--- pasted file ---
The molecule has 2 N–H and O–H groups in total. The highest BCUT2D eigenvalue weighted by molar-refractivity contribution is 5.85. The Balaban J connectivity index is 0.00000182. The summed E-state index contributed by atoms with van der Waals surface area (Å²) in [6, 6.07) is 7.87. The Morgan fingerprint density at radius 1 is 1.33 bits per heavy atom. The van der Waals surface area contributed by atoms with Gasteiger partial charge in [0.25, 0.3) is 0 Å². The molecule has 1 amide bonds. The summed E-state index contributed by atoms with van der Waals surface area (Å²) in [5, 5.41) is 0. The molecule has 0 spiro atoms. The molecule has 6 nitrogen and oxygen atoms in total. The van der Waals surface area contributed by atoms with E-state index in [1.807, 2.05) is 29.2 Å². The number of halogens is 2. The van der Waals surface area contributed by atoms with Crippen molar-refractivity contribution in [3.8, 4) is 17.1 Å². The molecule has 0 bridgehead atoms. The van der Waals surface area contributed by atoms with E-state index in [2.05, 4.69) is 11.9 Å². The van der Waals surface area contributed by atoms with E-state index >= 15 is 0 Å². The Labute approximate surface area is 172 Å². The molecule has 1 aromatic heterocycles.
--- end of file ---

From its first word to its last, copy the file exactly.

The molecule has 2 N–H and O–H groups in total. The highest BCUT2D eigenvalue weighted by molar-refractivity contribution is 5.85. The Balaban J connectivity index is 0.00000182. The summed E-state index contributed by atoms with van der Waals surface area (Å²) in [6, 6.07) is 7.87. The Morgan fingerprint density at radius 1 is 1.33 bits per heavy atom. The van der Waals surface area contributed by atoms with Gasteiger partial charge in [0.25, 0.3) is 0 Å². The molecule has 1 amide bonds. The summed E-state index contributed by atoms with van der Waals surface area (Å²) in [5, 5.41) is 0. The molecule has 0 spiro atoms. The molecule has 6 nitrogen and oxygen atoms in total. The van der Waals surface area contributed by atoms with E-state index in [1.807, 2.05) is 29.2 Å². The number of halogens is 2. The van der Waals surface area contributed by atoms with Crippen molar-refractivity contribution in [3.8, 4) is 17.1 Å². The molecule has 0 bridgehead atoms. The van der Waals surface area contributed by atoms with E-state index in [2.05, 4.69) is 11.9 Å². The van der Waals surface area contributed by atoms with E-state index >= 15 is 0 Å². The Labute approximate surface area is 172 Å². The molecule has 1 aromatic heterocycles.